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Commercial Activities


Computer Reservation Systems

Access, availability and requirements of computer reservation systems and guidelines for their use may be covered in an agreement.


Currency Conversion and Remittance

Facilitating or ensuring currency conversion and/or remittance of funds by the designated airlines, usually without restrictions. Alternatively, it may refer to separate arrangements in place between the parties and will be coded as existing so long as the objective of facilitating the transfer of funds can be construed from the text.


Establishment of Offices and Airline Representation

Right of a designated airline to establish offices and/or commercial, technical or operational personnel in the territory of the other party. The right of establishment may be implicit, for example where a designated airline is granted the right to sell air transportation directly in the territory of the other party.



Reference to leasing, such as a provision for a designated airline when using a leased aircraft on the agreed services and/or conditions to ensure that such arrangements do not grant traffic rights to airlines of third parties (i.e. to the airline from which the aircraft is leased).


Local Currency Sales

Grants the designated airline of the other party the right to sell air services in the currency of that other party or in a freely convertible currency.


Selling and Marketing

Guidelines for marketing, selling and advertisement of airline services. A clause may also include provisions on the appointment by one airline of the other party’s airline as its sales and marketing agent in the other’s territory.


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Operational Activities


Change of Gauge

Right to change to a smaller aircraft (or more under some agreements) at a point along the route outside the home territory. The usual purpose of the right is to achieve economies of operation. It may be granted for specific stops on particular routes or as a general right applicable at any stop along the agreed routes under certain conditions.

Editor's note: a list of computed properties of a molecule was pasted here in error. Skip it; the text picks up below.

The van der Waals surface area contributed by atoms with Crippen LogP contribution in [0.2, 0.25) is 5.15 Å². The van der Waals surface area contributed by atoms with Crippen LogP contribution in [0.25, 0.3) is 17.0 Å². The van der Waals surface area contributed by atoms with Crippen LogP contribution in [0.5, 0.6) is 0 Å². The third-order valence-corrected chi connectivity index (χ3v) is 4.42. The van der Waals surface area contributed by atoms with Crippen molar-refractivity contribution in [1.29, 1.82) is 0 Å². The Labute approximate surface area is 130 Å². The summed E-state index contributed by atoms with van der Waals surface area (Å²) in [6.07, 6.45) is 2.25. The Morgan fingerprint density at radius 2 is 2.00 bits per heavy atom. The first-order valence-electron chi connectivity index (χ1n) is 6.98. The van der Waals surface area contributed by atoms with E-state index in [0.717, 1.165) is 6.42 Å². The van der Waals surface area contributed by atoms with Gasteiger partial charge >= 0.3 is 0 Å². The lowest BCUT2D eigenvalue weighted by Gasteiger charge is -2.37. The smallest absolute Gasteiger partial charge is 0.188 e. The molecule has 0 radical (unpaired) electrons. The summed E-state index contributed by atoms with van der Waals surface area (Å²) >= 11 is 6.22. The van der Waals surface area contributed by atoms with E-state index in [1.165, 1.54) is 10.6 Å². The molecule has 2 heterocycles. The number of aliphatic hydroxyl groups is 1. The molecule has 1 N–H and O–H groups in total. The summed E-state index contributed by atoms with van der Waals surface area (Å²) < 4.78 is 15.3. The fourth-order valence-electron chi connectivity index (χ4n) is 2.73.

Code-Sharing/Cooperative Arrangements

Cooperative marketing arrangements such as code-sharing. The designated airlines of the parties may enter into arrangements with any other airline whereby services under the agreement on any route or sector of a route may carry the designated airline’s code, in addition to that of the carrier operating the flight, as though those services were its own. The designated airline may be required to have the authority to exercise traffic rights over the whole of the route and the other airline required to have the authority to exercise traffic rights over the sector or route segment. In addition, States may require airlines to provide the necessary information regarding the operator of the code-share flight to passengers.


Code Share with 3rd Parties

Airlines may enter into code sharing agreements with more than one airline for routes/sectors they want to operate, especially, if they are the members of an alliance. In this case, outside regional blocks in which intra-regional traffic is liberalized (and depending on the various air services agreements involved),it might be necessary for the code sharing partners to obtain approval from three separate governments (or even more in the case of multi-stop flights). In addition, States may require airlines to provide the necessary information regarding the operator of the code-share flight to passengers.



Right of access granted by one party for use by a designated airline of the other party to extend, substitute for or supplement air services by use of surface conveyances. States may give their designated airlines the right to use intermodal transportation in conjunction with the international air transport of passengers and cargo accordingly.



State Aids/Subsidies

Specific provision on government subsidies and support, such as a dedicated article on State Aids/Subsidies or provisions on this topic in other articles, such as articles on Fair and Equal Opportunities, Pricing or Competition.